Do you or your spouse get jealous? How often? A little jealousy might be flattering, but when it becomes obsessive, it can ruin a relationship.
I often receive emails from fans, requesting my advice on matters related to their love lives. Truly, I’m flattered—who wouldn’t be? But we all know that I’m not Dr. Ruth, or Dr. Phil, I’m not even a PhD—just an RN and an author. Seriously, my degrees are not in counseling.
Yet I’ll admit, the reality of romance and relationships nourishes my heart and challenges my brain.
So here I go,
The Reasons Behind Jealous Behavior
There are a number of reasons why people may exhibit feelings of jealousy, but the two most common are: a perceived threat by the presence of another man or woman, or a lack of trust in one's partner. Yet at the core of jealousy are more serious issues including poor self-esteem and a fear of abandonment. Although jealousy may be triggered by something your partner does, it really stems from your own deeply rooted issues. The partner’s behavior is merely a trigger.
How to Deal with Jealousy
We are creatures of habit and we form relationships because we learn early on in life the benefit of it: survive and thrive. However, our early experiences in life can impact the quality of the relationships we build in later years.
Being aware of what triggers jealousy provides the opportunity to correct destructive behavior. Jealous behavior can be modified by the same kind of conditioning by which it was created.
The key to behavior modification is establishing strong communication skills to help eliminate feelings of jealousy. Discussing what each person wants from the relationship provides an understanding of how to meet each other’s needs. An honest account of what makes you feel jealous can solve problems before they begin.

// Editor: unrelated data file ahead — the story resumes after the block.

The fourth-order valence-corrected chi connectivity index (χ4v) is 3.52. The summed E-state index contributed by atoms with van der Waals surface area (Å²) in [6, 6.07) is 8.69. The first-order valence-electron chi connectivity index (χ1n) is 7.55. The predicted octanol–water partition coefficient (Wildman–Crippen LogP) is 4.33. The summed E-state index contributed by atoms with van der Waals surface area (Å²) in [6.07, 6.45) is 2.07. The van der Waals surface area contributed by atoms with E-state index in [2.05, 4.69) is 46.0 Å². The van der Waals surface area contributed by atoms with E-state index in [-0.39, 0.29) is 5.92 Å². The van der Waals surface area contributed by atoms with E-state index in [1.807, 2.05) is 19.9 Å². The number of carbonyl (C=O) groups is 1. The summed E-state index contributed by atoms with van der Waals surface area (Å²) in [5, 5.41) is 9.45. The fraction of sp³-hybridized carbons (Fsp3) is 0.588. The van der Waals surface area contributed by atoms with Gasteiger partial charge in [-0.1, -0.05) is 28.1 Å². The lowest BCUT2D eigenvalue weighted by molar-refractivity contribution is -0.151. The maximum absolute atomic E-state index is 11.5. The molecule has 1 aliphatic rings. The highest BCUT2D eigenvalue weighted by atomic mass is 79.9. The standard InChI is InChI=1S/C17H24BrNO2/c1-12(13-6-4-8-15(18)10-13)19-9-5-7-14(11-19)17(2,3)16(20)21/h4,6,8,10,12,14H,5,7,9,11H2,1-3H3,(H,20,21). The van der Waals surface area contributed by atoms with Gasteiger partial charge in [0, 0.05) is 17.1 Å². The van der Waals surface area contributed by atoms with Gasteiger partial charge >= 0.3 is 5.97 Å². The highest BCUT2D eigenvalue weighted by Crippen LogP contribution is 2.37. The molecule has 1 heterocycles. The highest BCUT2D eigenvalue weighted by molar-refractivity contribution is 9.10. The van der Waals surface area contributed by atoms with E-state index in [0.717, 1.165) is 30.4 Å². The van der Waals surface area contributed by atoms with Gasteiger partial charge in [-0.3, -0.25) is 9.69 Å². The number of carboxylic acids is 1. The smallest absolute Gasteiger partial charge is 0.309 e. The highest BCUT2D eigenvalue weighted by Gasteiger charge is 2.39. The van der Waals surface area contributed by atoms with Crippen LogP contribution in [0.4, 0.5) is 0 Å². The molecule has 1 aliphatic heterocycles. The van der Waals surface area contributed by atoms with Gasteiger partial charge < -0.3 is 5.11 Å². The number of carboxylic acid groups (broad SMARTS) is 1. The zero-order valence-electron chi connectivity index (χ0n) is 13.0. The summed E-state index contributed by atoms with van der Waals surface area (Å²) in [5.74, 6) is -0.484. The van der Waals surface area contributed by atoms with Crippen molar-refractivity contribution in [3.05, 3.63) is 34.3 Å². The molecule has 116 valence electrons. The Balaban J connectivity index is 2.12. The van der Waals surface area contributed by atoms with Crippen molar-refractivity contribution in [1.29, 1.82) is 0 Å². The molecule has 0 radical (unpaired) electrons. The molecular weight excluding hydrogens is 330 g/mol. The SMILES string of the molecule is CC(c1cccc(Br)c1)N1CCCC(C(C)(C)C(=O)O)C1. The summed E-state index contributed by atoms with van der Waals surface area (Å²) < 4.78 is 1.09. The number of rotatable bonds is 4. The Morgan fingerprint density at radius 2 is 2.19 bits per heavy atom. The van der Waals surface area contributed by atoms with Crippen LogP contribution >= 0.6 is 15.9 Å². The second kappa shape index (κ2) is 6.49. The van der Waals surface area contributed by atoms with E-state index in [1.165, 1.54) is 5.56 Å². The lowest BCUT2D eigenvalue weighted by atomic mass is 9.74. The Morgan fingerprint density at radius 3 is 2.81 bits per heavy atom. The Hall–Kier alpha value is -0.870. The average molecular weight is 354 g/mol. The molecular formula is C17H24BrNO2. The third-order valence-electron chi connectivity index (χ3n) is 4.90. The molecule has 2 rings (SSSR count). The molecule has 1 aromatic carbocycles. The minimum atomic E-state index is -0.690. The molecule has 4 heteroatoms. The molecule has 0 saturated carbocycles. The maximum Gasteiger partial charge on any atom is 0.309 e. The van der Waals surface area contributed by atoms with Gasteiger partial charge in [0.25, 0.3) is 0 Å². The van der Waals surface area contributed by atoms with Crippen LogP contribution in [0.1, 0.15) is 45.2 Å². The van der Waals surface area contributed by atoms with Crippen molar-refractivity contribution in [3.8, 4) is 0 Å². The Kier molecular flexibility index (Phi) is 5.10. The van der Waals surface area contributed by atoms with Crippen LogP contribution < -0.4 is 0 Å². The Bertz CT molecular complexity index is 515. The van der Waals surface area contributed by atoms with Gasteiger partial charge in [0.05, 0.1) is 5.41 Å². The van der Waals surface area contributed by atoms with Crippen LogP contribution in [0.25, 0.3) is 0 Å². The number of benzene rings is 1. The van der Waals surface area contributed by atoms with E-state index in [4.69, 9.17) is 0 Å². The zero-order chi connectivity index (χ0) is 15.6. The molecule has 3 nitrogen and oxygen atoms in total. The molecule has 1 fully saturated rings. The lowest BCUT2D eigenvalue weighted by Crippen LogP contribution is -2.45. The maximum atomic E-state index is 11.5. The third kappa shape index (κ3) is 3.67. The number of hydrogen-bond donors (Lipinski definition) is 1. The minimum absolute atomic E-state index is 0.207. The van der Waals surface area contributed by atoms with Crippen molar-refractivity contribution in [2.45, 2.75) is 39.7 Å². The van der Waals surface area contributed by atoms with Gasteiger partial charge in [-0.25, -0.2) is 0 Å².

Communication is huge in any relationship because none of us are mind readers. Your partner can't correct his or her own behavior until he or she knows how it makes you feel. If your partner does something that makes you feel terrible, that's the perfect opportunity to communicate how you feel. You might say, “I get really jealous when I see you talking with John, especially when he makes you laugh.”
At the same time, it's important for the object of jealousy to reassure the partner. Remember, you partner’s behavior stems from fear of the perceived threat. So, follow-up with a secure and positive message to alleviate any fears. For example, you could say, "John is just a friend. You are my boyfriend and he is respectful of that. I love you and want to be only with you, so there's no need to feel jealous of John."
Maintaining a healthy and balanced relationship is a daily commitment. You have to strive not only to communicate, but to develop more confidence in yourself, to avoid controlling behavior, and to nurture trust in your partner—don’t let assumptions run wild.
Remember that while jealousy can, at low levels of intensity, stimulate communication, revive passion, and bring two partners closer together, in higher doses, it can destroy relationships and self esteem. It is always best to work on your issues from childhood relationships, to avoid repeating negative behavior patterns with future romantic partners.
I will be happy to hear from you how I did on matters clearly outside of my field.